I stopped in a local lunch spot recently with a group of friends after attending a funeral. The place we chose has a convenient location, good food, and underwhelmed employees. Their menu is posted above the counter and is quite lovely artistically, but hard to follow if you’re not familiar with it, have vision problems, or your mental acuity is diminished by recent events.
I stepped up to order and verbally fumbled as I tried to decipher my selection. I asked what the quiche options were and the clerk sighed, took a step back, raised his arm like a disappointed Vanna White, and pointed to the three offerings as he read them aloud to me.
Feeling even more defeated than when I walked in, I venomously noted his effort with, “Oh, thank you for the clarification…” and opted for a salad. Two of my gang were chortling since they can recognize sarcasm and were anxious to see what the next salvo would be. I refrained, got my beverage, and headed to our table where, of course, my negative story was relayed to our crew. Our next gathering will be elsewhere.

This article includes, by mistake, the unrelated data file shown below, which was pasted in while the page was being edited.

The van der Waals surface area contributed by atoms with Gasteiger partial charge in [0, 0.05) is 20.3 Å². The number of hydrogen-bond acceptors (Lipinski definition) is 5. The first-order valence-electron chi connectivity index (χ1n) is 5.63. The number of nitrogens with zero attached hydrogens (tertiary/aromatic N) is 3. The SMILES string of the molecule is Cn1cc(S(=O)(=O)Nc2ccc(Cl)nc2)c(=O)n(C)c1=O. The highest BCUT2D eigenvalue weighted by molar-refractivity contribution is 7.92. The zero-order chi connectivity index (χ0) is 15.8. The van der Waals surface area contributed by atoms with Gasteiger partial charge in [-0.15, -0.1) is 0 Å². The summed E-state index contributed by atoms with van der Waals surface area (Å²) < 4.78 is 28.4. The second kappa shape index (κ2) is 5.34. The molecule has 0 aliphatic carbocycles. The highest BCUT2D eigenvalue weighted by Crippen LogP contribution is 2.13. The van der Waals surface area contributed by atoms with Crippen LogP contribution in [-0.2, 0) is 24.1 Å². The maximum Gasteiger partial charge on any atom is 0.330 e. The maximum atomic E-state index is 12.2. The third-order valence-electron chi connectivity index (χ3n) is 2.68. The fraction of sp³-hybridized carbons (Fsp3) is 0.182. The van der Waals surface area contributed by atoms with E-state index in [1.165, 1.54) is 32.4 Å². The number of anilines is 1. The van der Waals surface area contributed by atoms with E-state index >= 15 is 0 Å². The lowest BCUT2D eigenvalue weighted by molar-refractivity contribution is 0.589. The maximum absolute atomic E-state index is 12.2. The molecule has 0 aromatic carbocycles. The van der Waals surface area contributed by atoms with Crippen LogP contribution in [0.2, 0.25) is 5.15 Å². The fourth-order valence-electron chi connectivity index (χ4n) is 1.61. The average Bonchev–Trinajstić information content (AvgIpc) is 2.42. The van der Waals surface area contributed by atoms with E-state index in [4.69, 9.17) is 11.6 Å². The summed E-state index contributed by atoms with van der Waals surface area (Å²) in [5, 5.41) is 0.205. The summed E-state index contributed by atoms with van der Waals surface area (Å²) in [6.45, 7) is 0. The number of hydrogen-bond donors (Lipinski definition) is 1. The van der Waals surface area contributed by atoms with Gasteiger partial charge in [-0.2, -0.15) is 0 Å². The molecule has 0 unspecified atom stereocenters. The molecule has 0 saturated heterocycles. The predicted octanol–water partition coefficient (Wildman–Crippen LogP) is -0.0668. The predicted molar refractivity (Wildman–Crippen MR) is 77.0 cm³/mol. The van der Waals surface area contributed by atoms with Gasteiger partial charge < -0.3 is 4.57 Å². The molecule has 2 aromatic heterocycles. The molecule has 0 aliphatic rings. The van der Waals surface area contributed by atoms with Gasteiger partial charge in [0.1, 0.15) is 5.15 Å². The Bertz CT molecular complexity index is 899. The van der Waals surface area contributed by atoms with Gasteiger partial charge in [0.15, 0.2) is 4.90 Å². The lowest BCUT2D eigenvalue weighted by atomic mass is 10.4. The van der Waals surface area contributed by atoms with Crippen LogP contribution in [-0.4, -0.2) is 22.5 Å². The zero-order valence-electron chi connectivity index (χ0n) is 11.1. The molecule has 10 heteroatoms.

Customers are an ignorant bunch. They have no idea what you do, how you do it, or what you expect from them. Even though you know your menu of products or services by heart, your customer may have trouble deciphering it. They may need your guidance. They may have had a bad day and just need a little compassion to get on your wavelength.
In every instance, focusing on your customer will pay off for you. Start by making eye contact and giving them your full attention. Listen carefully to their questions and notice their reactions to your responses. A little patience and kindness will boost your bottom line and expand your reputation positively.